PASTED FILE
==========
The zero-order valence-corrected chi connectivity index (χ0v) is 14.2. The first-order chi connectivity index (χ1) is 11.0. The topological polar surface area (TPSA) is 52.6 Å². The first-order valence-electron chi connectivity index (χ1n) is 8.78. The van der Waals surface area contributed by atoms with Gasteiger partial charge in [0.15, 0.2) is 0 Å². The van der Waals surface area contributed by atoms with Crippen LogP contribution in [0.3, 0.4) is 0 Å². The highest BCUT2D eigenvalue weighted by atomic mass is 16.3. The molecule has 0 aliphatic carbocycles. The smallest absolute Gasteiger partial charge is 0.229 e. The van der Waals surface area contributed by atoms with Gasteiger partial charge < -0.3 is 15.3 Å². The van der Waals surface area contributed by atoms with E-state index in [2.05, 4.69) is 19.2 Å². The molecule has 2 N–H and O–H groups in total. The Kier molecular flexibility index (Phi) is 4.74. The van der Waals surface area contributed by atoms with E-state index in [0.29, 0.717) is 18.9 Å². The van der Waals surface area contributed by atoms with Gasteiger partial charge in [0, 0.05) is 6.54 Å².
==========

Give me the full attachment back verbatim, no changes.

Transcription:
The zero-order valence-corrected chi connectivity index (χ0v) is 14.2. The first-order chi connectivity index (χ1) is 11.0. The topological polar surface area (TPSA) is 52.6 Å². The first-order valence-electron chi connectivity index (χ1n) is 8.78. The van der Waals surface area contributed by atoms with Gasteiger partial charge in [0.15, 0.2) is 0 Å². The van der Waals surface area contributed by atoms with Crippen LogP contribution in [0.3, 0.4) is 0 Å². The highest BCUT2D eigenvalue weighted by atomic mass is 16.3. The molecule has 0 aliphatic carbocycles. The smallest absolute Gasteiger partial charge is 0.229 e. The van der Waals surface area contributed by atoms with Gasteiger partial charge < -0.3 is 15.3 Å². The van der Waals surface area contributed by atoms with E-state index in [2.05, 4.69) is 19.2 Å². The molecule has 2 N–H and O–H groups in total. The Kier molecular flexibility index (Phi) is 4.74. The van der Waals surface area contributed by atoms with E-state index in [0.29, 0.717) is 18.9 Å². The van der Waals surface area contributed by atoms with Gasteiger partial charge in [0, 0.05) is 6.54 Å².